Elizabeth Warren and Kamala Harris

Democratic presidential candidate Sen. Elizabeth Warren, D-Mass., left and Democratic presidential candidate Sen. Kamala Harris, D-Calif. react to the audience Thursday, Sept. 12, 2019, before a Democratic presidential primary debate hosted by ABC at Texas Southern University in Houston. (AP Photo/David J. Phillip)

For those of you who work in politics, or are perhaps masochists, I think we can all agree that Wednesday’s debate sounded a lot like the last debate and that despite the cheering of some Democrats on social media, there wasn’t a lot there to see. It was, for all intents and purposes, a rerun.

Despite the 6.6 million people who tuned in to watch it, most of America shrugged the debates off and tuned out to watch something else. Having over 6 million sounds like a lot, but compared to other debates, this actually a very low number.

Twenty percent lower, in fact, according to CNN’s Brian Stelter, who claims to have some insight as to why:

Wednesday’s Democratic debate, the fifth this year, was the least-watched debate of this election cycle. The ratings for MSNBC were down more than 20% from last month’s match-up on CNN.

One obvious reason: The televised impeachment hearings earlier in the day sucked all the political oxygen out of the room. Some viewers who spent all day watching House testimony probably didn’t want to spend all night watching a debate.

On the other hand, cable news viewership levels have been significantly elevated by the hearings, so that theoretically could have benefited MSNBC. But it didn’t.

About 6.6 million people were watching between 9 p.m. and 11:15 p.m. ET, according to overnight Nielsen ratings.

So people were tired after watching the clown show that was the impeachment hearings against President Donald Trump?

I doubt that. Personally, if I’m looking back at history, I can tell you it had nothing to do with the fatigue of that day and has everything to do with the fatigue of this race.

There’s only so much a candidate can say before they start repeating themselves, and everything noteworthy that comes out of the debates are spats between certain candidates, embarrassing moments, line flubs, and “can you believe she said that” moments.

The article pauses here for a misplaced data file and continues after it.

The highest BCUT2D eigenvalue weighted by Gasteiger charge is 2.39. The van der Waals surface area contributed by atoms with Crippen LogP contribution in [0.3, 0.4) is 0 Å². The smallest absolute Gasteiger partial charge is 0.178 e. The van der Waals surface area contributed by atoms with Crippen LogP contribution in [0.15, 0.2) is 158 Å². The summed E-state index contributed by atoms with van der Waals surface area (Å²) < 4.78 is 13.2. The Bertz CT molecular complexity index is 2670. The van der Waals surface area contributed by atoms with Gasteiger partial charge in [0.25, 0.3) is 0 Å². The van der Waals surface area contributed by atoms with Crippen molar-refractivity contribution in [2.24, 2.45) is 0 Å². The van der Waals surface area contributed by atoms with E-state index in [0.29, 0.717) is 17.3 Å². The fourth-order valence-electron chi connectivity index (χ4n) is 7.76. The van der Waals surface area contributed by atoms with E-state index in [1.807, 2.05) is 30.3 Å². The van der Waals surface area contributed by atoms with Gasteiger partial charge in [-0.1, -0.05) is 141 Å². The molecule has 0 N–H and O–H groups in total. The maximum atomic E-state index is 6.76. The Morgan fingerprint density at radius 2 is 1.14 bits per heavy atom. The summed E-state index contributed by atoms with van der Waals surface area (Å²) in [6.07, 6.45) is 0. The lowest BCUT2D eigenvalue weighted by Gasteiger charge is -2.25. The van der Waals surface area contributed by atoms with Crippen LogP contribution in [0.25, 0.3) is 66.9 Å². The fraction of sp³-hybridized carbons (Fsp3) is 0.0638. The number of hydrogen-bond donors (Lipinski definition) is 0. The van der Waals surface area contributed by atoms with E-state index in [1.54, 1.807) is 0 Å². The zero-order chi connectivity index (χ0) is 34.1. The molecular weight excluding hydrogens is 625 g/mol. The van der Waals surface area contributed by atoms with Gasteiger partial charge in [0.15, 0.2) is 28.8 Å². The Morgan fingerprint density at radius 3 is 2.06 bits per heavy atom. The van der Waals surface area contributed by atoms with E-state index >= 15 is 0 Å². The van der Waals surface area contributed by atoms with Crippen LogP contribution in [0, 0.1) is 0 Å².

If you watch racing for the crashes, it’s the same thing. You have to sit through long spats of watching cars turn left before what you came for happens. In debates, even the crashes aren’t that exciting.

The DNC clearly wasn’t watching when this happened with the RNC when debate fatigue set in for Republican voters. The first debate for the 2016 elections brought in 24 million according to The Hill. By the time the third debate came around, only 14 million people were watching.

Oversaturation is more damaging than it is helpful.

What’s more, too many debates in the primary is the same as risking your best players in preseason. While the spectacle is nice, you risk injuries that they might not come back from. After a politician has made their point about their platforms clear, continuing to put them up on stage and fight is going to expose one weakness after another. While everyone is focused on the infighting, the other team is taking notes too.

So are the voters.

While we can laugh at the fact that Democrats are only getting a fraction of the viewership now that Republicans were getting during the 2016 elections, the fact that so many people are tuning out is probably the best thing Democrats can ask for.

However, one thing that can be gleaned is that these numbers do say some things about who is paying attention to Democrats, and that’s not many. Republicans may have been suffering from (or were blessed with) viewership loss, but it wasn’t this bad. Combine that with the fact that Trump is still filling stadiums while Democrat contenders can’t fill a room in a community center, 2020 isn’t looking good.

This is why more eyes seem to be on the impeachment proceedings.